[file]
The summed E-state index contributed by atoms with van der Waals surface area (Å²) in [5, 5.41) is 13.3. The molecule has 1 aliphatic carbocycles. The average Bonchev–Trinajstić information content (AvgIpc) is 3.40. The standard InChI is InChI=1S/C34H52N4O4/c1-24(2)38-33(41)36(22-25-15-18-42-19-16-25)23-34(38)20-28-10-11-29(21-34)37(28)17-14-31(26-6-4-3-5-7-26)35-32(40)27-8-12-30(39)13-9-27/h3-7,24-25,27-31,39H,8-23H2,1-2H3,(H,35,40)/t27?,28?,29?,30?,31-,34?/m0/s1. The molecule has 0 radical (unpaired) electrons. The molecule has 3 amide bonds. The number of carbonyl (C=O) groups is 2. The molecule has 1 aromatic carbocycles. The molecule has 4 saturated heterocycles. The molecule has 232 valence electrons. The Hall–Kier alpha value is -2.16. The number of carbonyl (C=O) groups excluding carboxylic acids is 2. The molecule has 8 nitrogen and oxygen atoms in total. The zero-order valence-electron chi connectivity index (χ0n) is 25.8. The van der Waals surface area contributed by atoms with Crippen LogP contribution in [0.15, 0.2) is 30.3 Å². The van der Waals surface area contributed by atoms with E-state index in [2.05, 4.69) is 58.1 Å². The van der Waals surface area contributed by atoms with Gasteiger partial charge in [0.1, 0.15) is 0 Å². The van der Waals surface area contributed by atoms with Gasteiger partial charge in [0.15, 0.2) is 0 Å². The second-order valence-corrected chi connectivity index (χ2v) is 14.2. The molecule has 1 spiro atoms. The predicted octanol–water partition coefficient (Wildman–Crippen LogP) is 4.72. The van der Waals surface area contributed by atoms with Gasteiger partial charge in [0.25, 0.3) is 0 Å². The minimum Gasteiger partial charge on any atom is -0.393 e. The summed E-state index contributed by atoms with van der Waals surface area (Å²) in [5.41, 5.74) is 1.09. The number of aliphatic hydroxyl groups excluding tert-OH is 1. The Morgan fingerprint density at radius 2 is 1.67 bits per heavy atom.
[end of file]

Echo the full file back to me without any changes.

The summed E-state index contributed by atoms with van der Waals surface area (Å²) in [5, 5.41) is 13.3. The molecule has 1 aliphatic carbocycles. The average Bonchev–Trinajstić information content (AvgIpc) is 3.40. The standard InChI is InChI=1S/C34H52N4O4/c1-24(2)38-33(41)36(22-25-15-18-42-19-16-25)23-34(38)20-28-10-11-29(21-34)37(28)17-14-31(26-6-4-3-5-7-26)35-32(40)27-8-12-30(39)13-9-27/h3-7,24-25,27-31,39H,8-23H2,1-2H3,(H,35,40)/t27?,28?,29?,30?,31-,34?/m0/s1. The molecule has 0 radical (unpaired) electrons. The molecule has 3 amide bonds. The number of carbonyl (C=O) groups is 2. The molecule has 1 aromatic carbocycles. The molecule has 4 saturated heterocycles. The molecule has 232 valence electrons. The Hall–Kier alpha value is -2.16. The number of carbonyl (C=O) groups excluding carboxylic acids is 2. The molecule has 8 nitrogen and oxygen atoms in total. The zero-order valence-electron chi connectivity index (χ0n) is 25.8. The van der Waals surface area contributed by atoms with Crippen LogP contribution in [0.15, 0.2) is 30.3 Å². The van der Waals surface area contributed by atoms with E-state index in [2.05, 4.69) is 58.1 Å². The van der Waals surface area contributed by atoms with Gasteiger partial charge in [0.1, 0.15) is 0 Å². The van der Waals surface area contributed by atoms with Gasteiger partial charge in [0.15, 0.2) is 0 Å². The second-order valence-corrected chi connectivity index (χ2v) is 14.2. The molecule has 1 spiro atoms. The predicted octanol–water partition coefficient (Wildman–Crippen LogP) is 4.72. The van der Waals surface area contributed by atoms with Gasteiger partial charge in [0.25, 0.3) is 0 Å². The minimum Gasteiger partial charge on any atom is -0.393 e. The summed E-state index contributed by atoms with van der Waals surface area (Å²) in [5.41, 5.74) is 1.09. The number of aliphatic hydroxyl groups excluding tert-OH is 1. The Morgan fingerprint density at radius 2 is 1.67 bits per heavy atom.